#10 of 15 OFFLINE   Patrick McCart

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Posted May 18 2008 - 08:16 AM

Quote:
Originally Posted by Lord Dalek
Another thing to note: Gun Crazy was acquired by Lorimar (whom Warner owns outright) sometime in the mid-70's, its one of only a couple UA titles they own, most of which Pat just listed.

Well, that explains it. Lorimar also had the Allied Artists library (which is how WB got Friendly Persuasion and House on Haunted Hill).

#11 of 15 OFFLINE   Greg_M

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Posted May 20 2008 - 05:09 AM

When I worked at FOX video (CBS/FOX) in the 80's they had the video rights to the UA catalog, seems they've got them once again

#12 of 15 OFFLINE   Garysb

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Posted May 20 2008 - 08:20 AM

Quote:
Originally Posted by Greg_M
When I worked at FOX video (CBS/FOX) in the 80's they had the video rights to the UA catalog, seems they've got them once again

Makes sense. I remember the original VHS releases of pre 48 Warner films such as Casablanca and UA features like the James Bond films were released by CBS/Fox video . Both were controled by UA at the time. Casablanca went first to MGM/UA video and finally to Warner Bros. Video. For some reason in Canada the pre 48 Warner films were released by Warners at the time MGM/UA had the rights in the US. I thought at the time in was great to buy a Warner Bros movie on a Warner Bros VHS. The films still started with the UA logo before the Warner logo.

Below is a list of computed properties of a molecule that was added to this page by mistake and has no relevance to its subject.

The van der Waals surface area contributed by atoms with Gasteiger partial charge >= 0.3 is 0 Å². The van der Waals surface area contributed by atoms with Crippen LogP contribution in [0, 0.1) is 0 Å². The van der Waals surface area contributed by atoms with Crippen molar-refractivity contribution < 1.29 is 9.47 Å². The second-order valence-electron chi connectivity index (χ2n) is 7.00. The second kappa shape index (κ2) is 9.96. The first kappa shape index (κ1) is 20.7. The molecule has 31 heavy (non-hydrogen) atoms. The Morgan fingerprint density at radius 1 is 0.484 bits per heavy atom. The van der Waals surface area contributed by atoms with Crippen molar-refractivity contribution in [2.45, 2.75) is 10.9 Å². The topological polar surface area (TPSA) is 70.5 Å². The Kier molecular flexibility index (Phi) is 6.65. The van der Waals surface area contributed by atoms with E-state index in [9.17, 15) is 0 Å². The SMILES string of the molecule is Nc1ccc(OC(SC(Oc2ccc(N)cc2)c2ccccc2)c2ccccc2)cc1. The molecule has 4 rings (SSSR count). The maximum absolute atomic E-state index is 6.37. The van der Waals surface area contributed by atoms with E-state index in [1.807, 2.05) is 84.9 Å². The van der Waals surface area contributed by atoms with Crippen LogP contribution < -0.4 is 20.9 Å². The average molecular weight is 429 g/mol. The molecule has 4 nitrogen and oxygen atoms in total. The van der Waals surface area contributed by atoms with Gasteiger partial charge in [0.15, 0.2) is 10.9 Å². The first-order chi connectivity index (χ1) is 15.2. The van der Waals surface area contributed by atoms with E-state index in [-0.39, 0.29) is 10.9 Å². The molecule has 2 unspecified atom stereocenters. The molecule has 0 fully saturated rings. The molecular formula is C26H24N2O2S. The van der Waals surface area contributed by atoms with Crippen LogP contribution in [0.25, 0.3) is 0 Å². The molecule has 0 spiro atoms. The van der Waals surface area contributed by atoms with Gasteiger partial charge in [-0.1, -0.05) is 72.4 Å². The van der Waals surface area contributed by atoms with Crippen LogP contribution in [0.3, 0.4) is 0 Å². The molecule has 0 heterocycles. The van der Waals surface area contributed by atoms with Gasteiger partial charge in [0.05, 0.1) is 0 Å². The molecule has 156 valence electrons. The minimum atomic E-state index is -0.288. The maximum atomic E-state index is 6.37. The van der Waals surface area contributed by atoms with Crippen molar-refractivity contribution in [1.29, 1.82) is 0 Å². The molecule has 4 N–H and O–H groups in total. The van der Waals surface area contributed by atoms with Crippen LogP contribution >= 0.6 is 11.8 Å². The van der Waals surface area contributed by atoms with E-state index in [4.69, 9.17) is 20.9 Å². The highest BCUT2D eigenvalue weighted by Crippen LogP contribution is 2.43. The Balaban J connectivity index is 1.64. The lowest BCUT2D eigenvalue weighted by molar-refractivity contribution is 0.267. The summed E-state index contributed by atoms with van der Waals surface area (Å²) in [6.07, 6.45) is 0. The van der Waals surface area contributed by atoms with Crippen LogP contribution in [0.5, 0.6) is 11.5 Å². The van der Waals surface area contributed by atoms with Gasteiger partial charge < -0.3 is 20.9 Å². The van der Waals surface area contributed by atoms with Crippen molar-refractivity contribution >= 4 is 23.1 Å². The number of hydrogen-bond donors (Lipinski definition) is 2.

#13 of 15 OFFLINE   Douglas R

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Posted May 20 2008 - 08:27 AM

Quote:
Originally Posted by Greg_M
When I worked at FOX video (CBS/FOX) in the 80's they had the video rights to the UA catalog, seems they've got them once again

Fox don't have the rights to UA films. MGM have the rights. Fox simply distribute the DVDs on behalf of MGM.

#14 of 15 OFFLINE   Lord Dalek

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Posted May 20 2008 - 08:45 AM

The CBS/FOX thing was a holdover from Magnetic Video Corporation, Fox Video's immediate predecessor, whom which UA (before they were bought out) signed a 10 year contract with that carried over after Fox bought that label outright. When that expired in 1988, MGM took over distribution.

#15 of 15 OFFLINE   Stephen_J_H

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Posted May 22 2008 - 07:04 AM

Let's not forget the primary reason for MGM buying United Artists after the Heaven's Gate fiasco: at the time, MGM product was distributed by UA. By buying UA, MGM now had distribution in-house. Parallel to that, keep in mind that UA distributed several films for independent producers, and some of those producers merely hired UA for distribution purposes (think of George Lucas' recent dealings with Fox as an analogue).

So you can see, asking who holds the rights to a UA film is really a loaded question.
"My opinion is that (a) anyone who actually works in a video store and does not understand letterboxing has given up on life, and (b) any customer who prefers to have the sides of a movie hacked off should not be licensed to operate a video player."-- Roger Ebert